Breast cancer survivors and depression levels in their spouses
Mar 30, 2011
A study in Denmark of more than 1.1 million men found that those with wives who had been diagnosed with breast cancer suffered greater chances of depression, according to a recent report from Lex 18 News.
The researchers looked at data spanning 13 years in which the participants were over the age of 30, did not have a history of depression and had been married for five or more years.
Scientists found that the husbands of breast cancer patients had a 39 percent higher chance of bipolar disease, depression or mood alterations compared to men whose wives did not have breast cancer.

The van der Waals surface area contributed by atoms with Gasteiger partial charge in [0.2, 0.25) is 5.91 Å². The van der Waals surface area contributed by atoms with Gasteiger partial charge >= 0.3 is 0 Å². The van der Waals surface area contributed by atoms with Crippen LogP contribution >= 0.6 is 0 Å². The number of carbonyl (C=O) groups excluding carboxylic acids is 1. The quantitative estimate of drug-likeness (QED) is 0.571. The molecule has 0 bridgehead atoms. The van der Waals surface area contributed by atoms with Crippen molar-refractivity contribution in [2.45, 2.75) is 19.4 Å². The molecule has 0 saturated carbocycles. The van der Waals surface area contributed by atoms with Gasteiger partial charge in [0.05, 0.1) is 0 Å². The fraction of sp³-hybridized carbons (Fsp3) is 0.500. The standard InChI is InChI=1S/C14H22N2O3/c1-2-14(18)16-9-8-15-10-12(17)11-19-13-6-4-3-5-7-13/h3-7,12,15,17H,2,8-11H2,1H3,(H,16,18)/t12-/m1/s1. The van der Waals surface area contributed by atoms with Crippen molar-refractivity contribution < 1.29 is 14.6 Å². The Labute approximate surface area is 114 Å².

Breast cancer is the most frequent cancer in women in developing countries. Women over the age of 40 are recommended by the American Cancer Society to have yearly mammograms in order to catch the illness at its earliest stage.
Once diagnosed with breast cancer, studies have found that spending time outdoors, for example in gardening activities, can help improve mood and lessen the chances of depression, according to the Denver Channel News.